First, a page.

Supporting Adolescent Cognitive & Socioemotional Development

Santrock (2013) suggests that one manner in which to support adolescent’s socioemotional development is to “help adolescents better understand the nature of differences, diversity, and value conflict”.  As a classroom teacher, I approach this in different ways.  I try to find diverse texts for us to explore, to increase ethnic relevancy in addition to student interests, etc.  I think this has a two-fold purpose: 1) to ensure we as a class are respecting all cultural backgrounds with importance and 2) to increase students’ worldview and understanding of not just similar, but also differing, perspectives.  At my previous school, we had a weekly ‘Cultural Competency Corner’, which provides short-term goals or objectives, food for thought, or a to-do to ensure we are embracing differences on campus.

In terms of cognitive development, Santrock (2013) suggests we can ‘break down the barriers between school and work to reduce the high school dropout rate’.  Last Spring, my then-school not only focused on career-readiness (as an alternative to college-readiness) through the vocational program, they tried to provide real-life experiences for students outside of campus.  For example, they expanded the ‘Career Internship’ program, an elective course that students can take seventh period, to allow students to receive a paycheck instead of being limited to an internship, as long as classroom criteria, such as observations and so forth, are met.  There was already an early-release program for students who needed to work, but that created graduation issues due to being short on credit requirements, or work shifts creeping into additional school hours, increasing truancy rates.  The new program showed students that the school recognized their need to provide for their families and the responsibility exhibited through their full-time job, but also provided a structure and support that tied it to their academic performance and helped them achieve at school.  In essence, ‘home life’ and ‘school life’ are no longer competing entities.  Students must maintain a passing GPA to remain in the Career Internship Program; so, many students begin to make more efforts in their regular courses to ensure they were reaping the dual benefit of the special program.  Within the classroom, I continued to encourage relevancy of material.  I had a particular group of students that predominantly planned to enter the welding or automotive fields after graduation, and see school as disconnected from those goals.  So during our unit on Transcendentalism, instead of focusing on passages from Emmerson and Thoreau, we read ‘Shop Class as Soulcraft’.  Students are more willing to encounter academic challenges if they understand that you care about their interests and are making efforts to engage them on a personal level, instead of based on a checklist of standards or a traditional script.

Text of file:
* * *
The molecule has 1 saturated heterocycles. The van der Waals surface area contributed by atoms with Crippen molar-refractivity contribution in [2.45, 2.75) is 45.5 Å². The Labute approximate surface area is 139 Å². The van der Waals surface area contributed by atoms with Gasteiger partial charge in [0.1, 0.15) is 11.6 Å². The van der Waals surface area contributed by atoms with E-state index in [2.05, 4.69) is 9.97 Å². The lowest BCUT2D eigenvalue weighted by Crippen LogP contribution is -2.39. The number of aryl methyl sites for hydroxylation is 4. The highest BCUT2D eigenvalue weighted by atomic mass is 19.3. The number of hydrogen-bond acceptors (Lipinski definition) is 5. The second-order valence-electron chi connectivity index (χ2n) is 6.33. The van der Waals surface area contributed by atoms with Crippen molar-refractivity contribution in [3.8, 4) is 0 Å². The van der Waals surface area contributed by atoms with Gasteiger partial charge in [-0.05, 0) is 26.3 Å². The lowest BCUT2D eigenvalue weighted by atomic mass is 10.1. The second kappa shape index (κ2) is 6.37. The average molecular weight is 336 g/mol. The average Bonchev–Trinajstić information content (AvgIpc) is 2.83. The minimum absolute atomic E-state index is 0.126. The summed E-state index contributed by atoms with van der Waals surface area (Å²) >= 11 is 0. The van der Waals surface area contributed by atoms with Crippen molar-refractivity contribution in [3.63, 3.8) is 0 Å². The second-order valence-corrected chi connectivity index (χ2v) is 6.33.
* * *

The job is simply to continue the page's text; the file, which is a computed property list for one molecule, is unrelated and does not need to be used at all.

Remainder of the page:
Earlier this year, I was involved in another situation which showcases that there are many people, not just teachers and parents, who can provide a support network for adolescents.  At a parent conference for a struggling student, his boss (the owner of a hardware store) attended.  She recognized his potential in the company after graduation, but also became privy to his lack of academic motivation, so she tutored him on-the-clock until he was able to turn around his grades.  I saw such a positive difference in this student over the course of just two weeks, and it was amazing that someone cared in that manner.

Santrock, J. W. (2013). Children. New York, NY: McGraw Hill.

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